In an editorial titled "Just for the Sake of $1.5 Billion," the Karachi-based Urdu-language daily Roznama Ummat warned that the U.S.'s real targets are Pakistan's nuclear assets, noting that the proposed legislation's objective "is to snare Pakistan in chains of such conditions that can pave the path for intervention in its military, judicial and other government spheres. The targets of the U.S.'s last and real hit are its atomic assets." [30]

Outlining Pakistani national interests, the daily added: "The armed forces of Pakistan would not have expressed any view with regard to the Kerry-Lugar Bill if there were no concerns about its impacts on the military institutions and atomic assets. Included in their duties is the task of defending the nation from internal and external threats, in addition to securing the country's ideological and geographical borders." [31]

The public criticism in Pakistan over the Kerry-Lugar Bill is part of a series of growing diatribes against the U.S. Over the past few months, public anger against the U.S. has been mounting with regard to a number of issues. Maulana Fazlur Rahman, whose Jamiat Ulema-e-Islam party is part of the federal governing coalition, has criticized the expansion of the U.S. Embassy in Islamabad, accusing the U.S. of creating a "mini-Pentagon" in the Pakistani capital. [32]

Police have raided the offices of private security firm Inter-Risk, reportedly contracted by the U.S Embassy. The firm, run by retired military commando Capt. (retired) Syed Ali Jaffar Zaidi, was disbanded by the Pakistani interior ministry. [33] Pakistani parliament has constituted a committee to probe the presence and role of Blackwater, a private U.S. security firm also identified with another name, XE Worldwide, in Pakistan. [34] The legislature of North West Frontier Province (NWFP) has debated the role of Blackwater in the province. [35] DynCorp International was ordered to stop its activities after the Pakistan Army and the Inter-Services Intelligence (ISI) expressed "reservations that the activities of the U.S. security company are a source of concern for the country's security network." [36]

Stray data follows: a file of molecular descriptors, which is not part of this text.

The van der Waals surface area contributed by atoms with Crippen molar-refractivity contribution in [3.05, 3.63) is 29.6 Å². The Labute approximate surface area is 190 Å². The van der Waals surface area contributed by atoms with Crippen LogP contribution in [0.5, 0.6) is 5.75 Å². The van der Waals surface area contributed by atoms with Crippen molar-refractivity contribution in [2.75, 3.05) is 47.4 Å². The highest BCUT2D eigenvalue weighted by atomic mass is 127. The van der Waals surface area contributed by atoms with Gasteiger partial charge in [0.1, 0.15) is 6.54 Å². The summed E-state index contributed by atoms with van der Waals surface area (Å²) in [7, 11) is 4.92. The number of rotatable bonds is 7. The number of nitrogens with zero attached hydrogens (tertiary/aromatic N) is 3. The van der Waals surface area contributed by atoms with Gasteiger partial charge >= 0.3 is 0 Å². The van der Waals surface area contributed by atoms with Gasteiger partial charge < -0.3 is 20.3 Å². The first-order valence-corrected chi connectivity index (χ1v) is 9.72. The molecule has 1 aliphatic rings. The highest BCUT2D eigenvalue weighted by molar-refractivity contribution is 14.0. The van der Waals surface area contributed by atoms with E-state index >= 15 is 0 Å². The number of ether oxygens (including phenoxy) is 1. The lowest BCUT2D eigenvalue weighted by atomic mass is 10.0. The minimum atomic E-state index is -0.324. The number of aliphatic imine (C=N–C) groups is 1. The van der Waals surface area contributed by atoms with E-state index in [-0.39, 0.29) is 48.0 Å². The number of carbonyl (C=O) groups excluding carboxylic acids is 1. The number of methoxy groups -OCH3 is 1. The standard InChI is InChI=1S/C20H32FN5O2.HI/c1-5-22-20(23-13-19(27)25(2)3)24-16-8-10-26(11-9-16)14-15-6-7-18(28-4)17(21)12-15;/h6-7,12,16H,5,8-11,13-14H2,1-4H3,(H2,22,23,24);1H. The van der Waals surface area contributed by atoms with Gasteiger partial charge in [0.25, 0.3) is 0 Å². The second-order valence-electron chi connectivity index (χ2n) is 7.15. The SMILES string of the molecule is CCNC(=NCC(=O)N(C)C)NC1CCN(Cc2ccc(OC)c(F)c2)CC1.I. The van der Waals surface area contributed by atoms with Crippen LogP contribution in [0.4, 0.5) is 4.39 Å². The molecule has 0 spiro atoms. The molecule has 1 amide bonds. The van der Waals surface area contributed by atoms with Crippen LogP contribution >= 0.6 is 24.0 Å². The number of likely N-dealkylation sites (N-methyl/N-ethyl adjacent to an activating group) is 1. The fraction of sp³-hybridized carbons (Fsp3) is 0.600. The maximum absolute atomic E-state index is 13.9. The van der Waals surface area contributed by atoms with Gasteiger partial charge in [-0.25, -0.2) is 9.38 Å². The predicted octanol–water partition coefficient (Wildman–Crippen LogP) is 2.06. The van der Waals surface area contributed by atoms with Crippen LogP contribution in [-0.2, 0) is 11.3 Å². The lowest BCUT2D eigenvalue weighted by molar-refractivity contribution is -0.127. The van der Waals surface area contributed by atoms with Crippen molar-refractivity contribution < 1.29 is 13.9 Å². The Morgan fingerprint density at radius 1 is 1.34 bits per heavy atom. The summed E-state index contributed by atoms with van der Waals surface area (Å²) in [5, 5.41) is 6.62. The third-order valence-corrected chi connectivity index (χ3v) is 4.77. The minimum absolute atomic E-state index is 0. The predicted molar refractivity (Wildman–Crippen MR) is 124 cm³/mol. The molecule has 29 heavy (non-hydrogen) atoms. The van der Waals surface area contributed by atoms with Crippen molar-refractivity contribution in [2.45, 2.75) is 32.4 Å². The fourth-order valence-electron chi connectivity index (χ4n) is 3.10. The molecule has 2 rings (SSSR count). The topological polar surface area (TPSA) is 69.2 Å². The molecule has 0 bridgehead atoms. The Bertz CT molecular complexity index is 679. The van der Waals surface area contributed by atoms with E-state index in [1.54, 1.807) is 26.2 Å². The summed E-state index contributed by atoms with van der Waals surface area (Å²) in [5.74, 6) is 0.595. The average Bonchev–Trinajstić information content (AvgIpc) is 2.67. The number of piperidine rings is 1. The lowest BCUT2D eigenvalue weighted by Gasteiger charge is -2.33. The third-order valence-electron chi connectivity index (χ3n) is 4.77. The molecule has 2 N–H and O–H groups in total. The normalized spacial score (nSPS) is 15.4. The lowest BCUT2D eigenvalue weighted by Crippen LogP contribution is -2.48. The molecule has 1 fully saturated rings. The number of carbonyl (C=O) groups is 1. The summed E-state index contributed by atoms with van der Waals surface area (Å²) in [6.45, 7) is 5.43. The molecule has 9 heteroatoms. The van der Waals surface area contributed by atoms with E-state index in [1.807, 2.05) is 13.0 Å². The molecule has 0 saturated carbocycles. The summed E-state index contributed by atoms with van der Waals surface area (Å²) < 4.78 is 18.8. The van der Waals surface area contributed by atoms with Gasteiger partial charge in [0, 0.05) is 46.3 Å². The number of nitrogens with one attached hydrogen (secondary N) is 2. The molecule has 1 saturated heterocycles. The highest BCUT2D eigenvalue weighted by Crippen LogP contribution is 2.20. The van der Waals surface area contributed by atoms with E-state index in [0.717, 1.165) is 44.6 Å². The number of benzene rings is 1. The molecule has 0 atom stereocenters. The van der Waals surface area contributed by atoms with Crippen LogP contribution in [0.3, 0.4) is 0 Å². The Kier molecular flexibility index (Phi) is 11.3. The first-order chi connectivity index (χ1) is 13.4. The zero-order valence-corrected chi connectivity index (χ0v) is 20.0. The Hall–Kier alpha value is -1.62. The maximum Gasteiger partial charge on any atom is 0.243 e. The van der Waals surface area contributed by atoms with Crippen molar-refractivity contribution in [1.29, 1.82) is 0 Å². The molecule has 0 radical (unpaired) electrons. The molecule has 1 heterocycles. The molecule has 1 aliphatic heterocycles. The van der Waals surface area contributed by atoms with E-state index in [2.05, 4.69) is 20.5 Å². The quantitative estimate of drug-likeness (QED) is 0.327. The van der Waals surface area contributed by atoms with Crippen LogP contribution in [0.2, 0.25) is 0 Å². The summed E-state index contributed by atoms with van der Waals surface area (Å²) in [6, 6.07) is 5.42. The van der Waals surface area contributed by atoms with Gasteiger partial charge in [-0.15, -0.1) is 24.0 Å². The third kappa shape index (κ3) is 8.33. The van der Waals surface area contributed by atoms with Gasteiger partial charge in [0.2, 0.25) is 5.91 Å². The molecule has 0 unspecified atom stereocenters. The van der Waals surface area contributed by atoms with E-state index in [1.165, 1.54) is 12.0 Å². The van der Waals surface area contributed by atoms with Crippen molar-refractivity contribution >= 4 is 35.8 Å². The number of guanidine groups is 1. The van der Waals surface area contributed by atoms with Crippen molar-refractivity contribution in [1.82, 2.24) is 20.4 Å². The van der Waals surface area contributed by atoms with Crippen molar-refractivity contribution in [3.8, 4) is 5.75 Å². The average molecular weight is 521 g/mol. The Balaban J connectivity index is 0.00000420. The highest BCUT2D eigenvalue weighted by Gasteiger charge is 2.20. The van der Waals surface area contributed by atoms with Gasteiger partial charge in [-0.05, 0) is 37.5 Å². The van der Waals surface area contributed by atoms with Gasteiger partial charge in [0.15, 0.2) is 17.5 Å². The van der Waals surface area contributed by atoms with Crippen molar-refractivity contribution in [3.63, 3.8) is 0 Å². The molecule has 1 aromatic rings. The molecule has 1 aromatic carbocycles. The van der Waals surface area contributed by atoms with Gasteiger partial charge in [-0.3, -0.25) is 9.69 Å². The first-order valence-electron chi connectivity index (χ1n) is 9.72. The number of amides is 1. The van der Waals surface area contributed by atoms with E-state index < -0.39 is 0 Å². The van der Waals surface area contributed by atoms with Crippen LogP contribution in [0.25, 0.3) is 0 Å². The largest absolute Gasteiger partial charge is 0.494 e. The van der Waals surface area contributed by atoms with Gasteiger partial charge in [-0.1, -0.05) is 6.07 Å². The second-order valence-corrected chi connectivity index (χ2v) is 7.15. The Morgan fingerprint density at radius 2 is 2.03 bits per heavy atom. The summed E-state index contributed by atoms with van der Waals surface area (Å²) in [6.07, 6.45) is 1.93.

Dr. Abdul Qadeer Khan, the father of Pakistan's Islamic nuclear bomb, has accused the U.S. of eyeing the Pakistani bomb, noting: "The real aim of anti-Pakistan forces, including the U.S., is to deprive it of its nuclear weapons. They do not want a Muslim country to have a nuclear arsenal, as it is a direct threat to Israel's superiority in the Middle East." [37] Lt.-Gen. (ret) Hamid Gul, the former chief of ISI, has said the U.S. is working for a new chief of Pakistan Army to be appointed "as per its own liking." [38] Jamaat-e-Islami chief Syed Munawwar Hasan has described the U.S. aid as a "gallows for Pakistan" and as "threat to the security" of the country. [39]

Rejecting concerns that elements in Pakistani military and its military-led intelligence Inter-Services Intelligence (ISI) are involved in supporting the Taliban and Al-Qaeda, Ahmad Shuja Pasha, the ISI's director-general, asserted on October 1, 2009: "The ISI is a professional agency and does not have links with any militant outfit, including the Taliban." [40] Pasha's statement was preceded by media reports that quoted former intelligence official Khalid Khwaja as saying that the ISI had arranged several meetings between Al-Qaeda leader Osama bin Laden and the country's center-right politician Nawaz Sharif. [41]

Rejecting media reports that the ISI protects the Taliban Shura (executive council led by Mullah Omar) in the region of Quetta, the capital of Baluchistan province, Foreign Minister Shah Mehmood Qureshi has said: "The American leadership should decide explicitly whether they consider the ISI as a friend or foe." [42]

6. The Pakistani National Interest